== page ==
The Mystery of the Kyrenian Shipwreck
THE RUGGED coastline of Northern Cyprus is not only breathtaking but also abundant with treasures of old, not least the site of where an amazing Kyrenian shipwreck was found, in fact, the oldest trading shipwreck ever to be discovered.
Dating back to the 4th century BC, a Greek merchant ship sank in open waters less than a mile from the anchorage at Kyrenia and here she and her cargo mysteriously lay for several centuries. Miraculously when the ship was inadvertently spotted in 1965 by local sponge diver, Andreas Cariolou, an impressive 75% of the ship was preserved, mostly thanks to the sand-mud in which the ship had silently lay for so long.
The wooden hull, built predominantly of Aleppo pine, was preserved at a length of almost 40 feet from its original size of just 47 feet. What makes this preservation story even more remarkable is the fact that the ship itself was probably several decades old when she sank, with clear evidence of her having undergone multiple repairs and major reconstruction.
Whilst the initial sighting of the wreck was in 1965, the stormy conditions in which the diver had made the discovery whilst securing his boat’s anchor left some uncertainty as to the precise location. It was not until 1967 that Mr Cariolou was able to lead nautical archeological experts back to the site.
Given the importance of this historical find a further two year period was taken to carry out the salvage expedition with painstaking and meticulous mapping and labeling of the entire ship, her location and cargo. In 1970 a further four years were dedicated to the conservation and preservation of the wreck, temporarily interrupted in 1974 by the island’s political upheaval. The wreck was finally reassembled after the Turkish peace operation in 1976.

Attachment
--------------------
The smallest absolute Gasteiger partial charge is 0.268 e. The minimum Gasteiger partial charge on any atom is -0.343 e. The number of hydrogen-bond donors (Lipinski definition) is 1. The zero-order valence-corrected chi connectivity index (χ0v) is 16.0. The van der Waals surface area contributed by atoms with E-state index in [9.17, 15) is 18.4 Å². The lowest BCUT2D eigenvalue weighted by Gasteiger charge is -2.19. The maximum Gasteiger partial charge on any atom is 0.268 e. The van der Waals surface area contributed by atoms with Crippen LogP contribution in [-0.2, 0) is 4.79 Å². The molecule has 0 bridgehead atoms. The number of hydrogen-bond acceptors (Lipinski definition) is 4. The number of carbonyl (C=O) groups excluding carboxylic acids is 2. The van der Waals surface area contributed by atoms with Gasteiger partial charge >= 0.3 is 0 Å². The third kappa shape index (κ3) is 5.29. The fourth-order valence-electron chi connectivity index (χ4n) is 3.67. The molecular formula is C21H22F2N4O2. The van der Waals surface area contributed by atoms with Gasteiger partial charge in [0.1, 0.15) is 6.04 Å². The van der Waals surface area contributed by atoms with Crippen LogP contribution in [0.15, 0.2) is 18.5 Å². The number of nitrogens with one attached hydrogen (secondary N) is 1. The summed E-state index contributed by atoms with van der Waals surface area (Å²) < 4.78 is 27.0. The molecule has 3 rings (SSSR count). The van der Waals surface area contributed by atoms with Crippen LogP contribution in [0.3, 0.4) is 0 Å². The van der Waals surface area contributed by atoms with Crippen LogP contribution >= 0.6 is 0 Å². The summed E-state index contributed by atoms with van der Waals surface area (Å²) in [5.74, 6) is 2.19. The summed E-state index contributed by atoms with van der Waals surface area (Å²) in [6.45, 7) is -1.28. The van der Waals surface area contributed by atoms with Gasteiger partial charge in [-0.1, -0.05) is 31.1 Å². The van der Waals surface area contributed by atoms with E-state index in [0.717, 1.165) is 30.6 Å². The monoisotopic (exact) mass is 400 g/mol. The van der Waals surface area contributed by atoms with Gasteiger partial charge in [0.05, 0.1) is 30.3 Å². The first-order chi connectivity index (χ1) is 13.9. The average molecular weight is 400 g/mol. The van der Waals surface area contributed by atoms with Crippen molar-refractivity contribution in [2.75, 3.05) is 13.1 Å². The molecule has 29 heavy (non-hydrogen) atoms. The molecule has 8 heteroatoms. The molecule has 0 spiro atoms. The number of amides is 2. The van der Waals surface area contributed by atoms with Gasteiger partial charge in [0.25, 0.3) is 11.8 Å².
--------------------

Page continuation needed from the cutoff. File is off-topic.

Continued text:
The ship and all of her findings were ultimately given a new home in the magnificent Kyrenia castle where they remain on exhibit today in the aptly named Ancient Shipwreck Museum. This is undoubtedly the starting point to solving the mystery of why the ship went down and not surprisingly a number of theories are still floating about.
The ship had sailed during the lifetime of Alexander the Great and his successors, a time rife with piracy. Indeed there were certain items absent from the wreck that one would expect to be present on a merchant ship, not least over a ton of cargo. Archaeologists have also also identified spear points in the ships hull, possible evidence of a gruesome fate for the ship’s crew, either killed or sold as slaves. Perhaps, however, the most telling sign that the ship was attacked is the discovery of what is known as a ‘curse tablet’, a lead tablet thought to be empowered by black magic and often attached to sinking ships by pirates to conceal their crimes.
Of course, the idea of the ship being plundered is the most exciting theory although in all likelihood the ships’ final demise was a combination of old age and rough seas. That said, black magic or not, the fact that such a well-worn ship went on to survive for centuries beneath the sea is an archaeological wonder.
As for her cargo, we can only surmise that any gold coins or other treasures were pocketed by pirates or lost at sea, although the museum is home to most of the original objects that the vessel carried during her last voyage over 2300 years ago. The main cargo comprises of wine amphorae (containers), more than 400 of them, several millstones, more than 300 lead net weights for fishing together with cooking and culinary apparatus – enough for a crew of four. However, the most remarkable find has to be over 9000 perfectly preserved almonds.
Carbon dating of the almonds points to a date of around 288BC (plus or minus 62 years), with carbon dating of the ship’s planks of 389BC (plus or minus 44 years). This puts the ship at more than 80 years old the day that she sank. As the saying goes, she had a good long life, although the same probably can’t be said for the crewmen – their unfortunate demise will undoubtedly remain a mystery forever.